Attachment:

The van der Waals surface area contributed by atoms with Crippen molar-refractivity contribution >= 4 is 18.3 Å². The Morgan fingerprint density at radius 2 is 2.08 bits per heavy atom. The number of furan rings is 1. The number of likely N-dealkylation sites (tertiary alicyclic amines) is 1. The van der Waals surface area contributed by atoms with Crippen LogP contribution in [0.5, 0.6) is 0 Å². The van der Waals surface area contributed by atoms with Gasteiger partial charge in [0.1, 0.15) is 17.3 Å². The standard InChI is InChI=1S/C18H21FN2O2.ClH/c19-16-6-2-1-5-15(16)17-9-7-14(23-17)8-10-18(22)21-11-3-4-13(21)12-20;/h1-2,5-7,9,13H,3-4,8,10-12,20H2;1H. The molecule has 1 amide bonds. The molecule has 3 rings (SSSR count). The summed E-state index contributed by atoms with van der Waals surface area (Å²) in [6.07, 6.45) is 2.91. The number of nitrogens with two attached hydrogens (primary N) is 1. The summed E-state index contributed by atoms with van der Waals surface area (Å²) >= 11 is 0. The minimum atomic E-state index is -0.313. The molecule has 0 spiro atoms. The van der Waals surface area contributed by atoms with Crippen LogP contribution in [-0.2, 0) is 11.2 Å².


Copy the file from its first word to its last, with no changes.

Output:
The van der Waals surface area contributed by atoms with Crippen molar-refractivity contribution >= 4 is 18.3 Å². The Morgan fingerprint density at radius 2 is 2.08 bits per heavy atom. The number of furan rings is 1. The number of likely N-dealkylation sites (tertiary alicyclic amines) is 1. The van der Waals surface area contributed by atoms with Crippen LogP contribution in [0.5, 0.6) is 0 Å². The van der Waals surface area contributed by atoms with Gasteiger partial charge in [0.1, 0.15) is 17.3 Å². The standard InChI is InChI=1S/C18H21FN2O2.ClH/c19-16-6-2-1-5-15(16)17-9-7-14(23-17)8-10-18(22)21-11-3-4-13(21)12-20;/h1-2,5-7,9,13H,3-4,8,10-12,20H2;1H. The molecule has 1 amide bonds. The molecule has 3 rings (SSSR count). The summed E-state index contributed by atoms with van der Waals surface area (Å²) in [6.07, 6.45) is 2.91. The number of nitrogens with two attached hydrogens (primary N) is 1. The summed E-state index contributed by atoms with van der Waals surface area (Å²) >= 11 is 0. The minimum atomic E-state index is -0.313. The molecule has 0 spiro atoms. The van der Waals surface area contributed by atoms with Crippen LogP contribution in [-0.2, 0) is 11.2 Å².